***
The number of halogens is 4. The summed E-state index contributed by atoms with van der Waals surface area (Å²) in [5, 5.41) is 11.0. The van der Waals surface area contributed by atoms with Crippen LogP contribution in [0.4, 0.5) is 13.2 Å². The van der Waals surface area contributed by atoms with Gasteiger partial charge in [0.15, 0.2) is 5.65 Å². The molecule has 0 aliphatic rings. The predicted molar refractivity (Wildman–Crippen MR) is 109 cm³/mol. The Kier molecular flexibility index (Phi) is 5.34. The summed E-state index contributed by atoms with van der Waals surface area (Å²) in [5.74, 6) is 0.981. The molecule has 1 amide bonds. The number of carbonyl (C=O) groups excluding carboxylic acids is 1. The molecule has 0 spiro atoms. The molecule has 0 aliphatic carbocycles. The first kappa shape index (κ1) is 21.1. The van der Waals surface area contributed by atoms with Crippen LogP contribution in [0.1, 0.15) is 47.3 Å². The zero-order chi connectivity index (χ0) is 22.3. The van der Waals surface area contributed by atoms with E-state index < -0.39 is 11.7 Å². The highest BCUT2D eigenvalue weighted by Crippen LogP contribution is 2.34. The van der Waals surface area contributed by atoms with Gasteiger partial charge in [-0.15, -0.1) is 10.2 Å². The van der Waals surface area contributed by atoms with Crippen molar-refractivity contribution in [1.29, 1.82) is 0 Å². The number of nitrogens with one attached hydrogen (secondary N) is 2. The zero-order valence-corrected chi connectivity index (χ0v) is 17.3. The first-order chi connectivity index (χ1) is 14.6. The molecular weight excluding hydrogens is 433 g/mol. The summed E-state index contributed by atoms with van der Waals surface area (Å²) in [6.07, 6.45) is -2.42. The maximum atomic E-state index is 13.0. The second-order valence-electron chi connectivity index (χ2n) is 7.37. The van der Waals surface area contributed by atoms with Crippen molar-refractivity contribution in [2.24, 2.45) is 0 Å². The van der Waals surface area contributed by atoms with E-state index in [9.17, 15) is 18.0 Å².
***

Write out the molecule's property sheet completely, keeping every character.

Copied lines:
The number of halogens is 4. The summed E-state index contributed by atoms with van der Waals surface area (Å²) in [5, 5.41) is 11.0. The van der Waals surface area contributed by atoms with Crippen LogP contribution in [0.4, 0.5) is 13.2 Å². The van der Waals surface area contributed by atoms with Gasteiger partial charge in [0.15, 0.2) is 5.65 Å². The molecule has 0 aliphatic rings. The predicted molar refractivity (Wildman–Crippen MR) is 109 cm³/mol. The Kier molecular flexibility index (Phi) is 5.34. The summed E-state index contributed by atoms with van der Waals surface area (Å²) in [5.74, 6) is 0.981. The molecule has 1 amide bonds. The number of carbonyl (C=O) groups excluding carboxylic acids is 1. The molecule has 0 spiro atoms. The molecule has 0 aliphatic carbocycles. The first kappa shape index (κ1) is 21.1. The van der Waals surface area contributed by atoms with Crippen LogP contribution in [0.1, 0.15) is 47.3 Å². The zero-order chi connectivity index (χ0) is 22.3. The van der Waals surface area contributed by atoms with E-state index < -0.39 is 11.7 Å². The highest BCUT2D eigenvalue weighted by Crippen LogP contribution is 2.34. The van der Waals surface area contributed by atoms with Gasteiger partial charge in [-0.15, -0.1) is 10.2 Å². The van der Waals surface area contributed by atoms with Crippen molar-refractivity contribution in [1.29, 1.82) is 0 Å². The number of nitrogens with one attached hydrogen (secondary N) is 2. The zero-order valence-corrected chi connectivity index (χ0v) is 17.3. The first-order chi connectivity index (χ1) is 14.6. The molecular weight excluding hydrogens is 433 g/mol. The summed E-state index contributed by atoms with van der Waals surface area (Å²) in [6.07, 6.45) is -2.42. The maximum atomic E-state index is 13.0. The second-order valence-electron chi connectivity index (χ2n) is 7.37. The van der Waals surface area contributed by atoms with Crippen molar-refractivity contribution in [2.24, 2.45) is 0 Å². The van der Waals surface area contributed by atoms with E-state index in [9.17, 15) is 18.0 Å².